John Tyman's
Bali: Ancient and Modern
11. Agricultural Land Use : 124-131

124. Though active volcanic peaks like Agung and Batur can cause death and destruction when they erupt, they replenish the soil with volcanic ash: and by forcing rain-bearing winds to rise above them they also provide a dependable supply of water for irrigation.

125. There were obvious obstacles to overcome, though. Steep slopes had to be leveled, since rice is grown in flooded fields; and flights of terraces now rise one above the other.

126. Watering these fields was a problem too, since the rivers were deeply incised in soft volcanic rocks. Irrigation here required a superhuman level of co-operation to ensure that every field was watered but none was damaged by run-off.

127. The farmers all belong to local committees, or subaks, that determine which crops will be grown, when they'll be planted and harvested, and how each man will get the water he needs. The water is first diverted from streams in the mountains and funneled into channels running high up on the sides of each valley.

128. It is then released through sluice gates into smaller channels which first water the highest fields in each set of terraces. From there it moves slowly downhill through bamboo pipes and gates, or simply overflows, dropping to the terrace below, and so on down the hill.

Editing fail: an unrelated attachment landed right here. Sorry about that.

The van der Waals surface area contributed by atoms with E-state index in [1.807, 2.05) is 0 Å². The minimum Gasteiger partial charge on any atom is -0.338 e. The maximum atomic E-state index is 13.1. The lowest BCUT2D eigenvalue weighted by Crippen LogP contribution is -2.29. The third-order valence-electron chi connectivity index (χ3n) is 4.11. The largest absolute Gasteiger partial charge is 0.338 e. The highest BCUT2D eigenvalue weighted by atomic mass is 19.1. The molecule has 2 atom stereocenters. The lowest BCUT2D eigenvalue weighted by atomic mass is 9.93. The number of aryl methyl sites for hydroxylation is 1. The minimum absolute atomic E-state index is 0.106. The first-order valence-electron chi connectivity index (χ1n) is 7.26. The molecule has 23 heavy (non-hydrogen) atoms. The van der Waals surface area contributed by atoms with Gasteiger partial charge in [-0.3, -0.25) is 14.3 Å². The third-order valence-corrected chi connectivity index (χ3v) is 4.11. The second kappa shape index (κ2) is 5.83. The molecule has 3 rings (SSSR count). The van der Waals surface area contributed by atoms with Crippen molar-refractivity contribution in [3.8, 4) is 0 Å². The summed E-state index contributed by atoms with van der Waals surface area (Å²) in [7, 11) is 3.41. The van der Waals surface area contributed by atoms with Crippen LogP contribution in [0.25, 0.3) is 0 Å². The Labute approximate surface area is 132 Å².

129. Bali is part of "the developing world" so most farm work is still done by hand, or with the help of animals. The tools seem simple, and are made locally, but the yields obtained are far higher than any achieved in Australia or the United States, and the soils are in much better shape.

130. Land like this may be left fallow for a while, but since there is no cold or dry season to interfere with plant growth, crops can be grown here all year round.

131. Also, since rice can be planted at any time there is no "off-season" for farmers when they have nothing to do. As a result it is common to see fields of ripened grain alongside the deeper greens of young rice plants.


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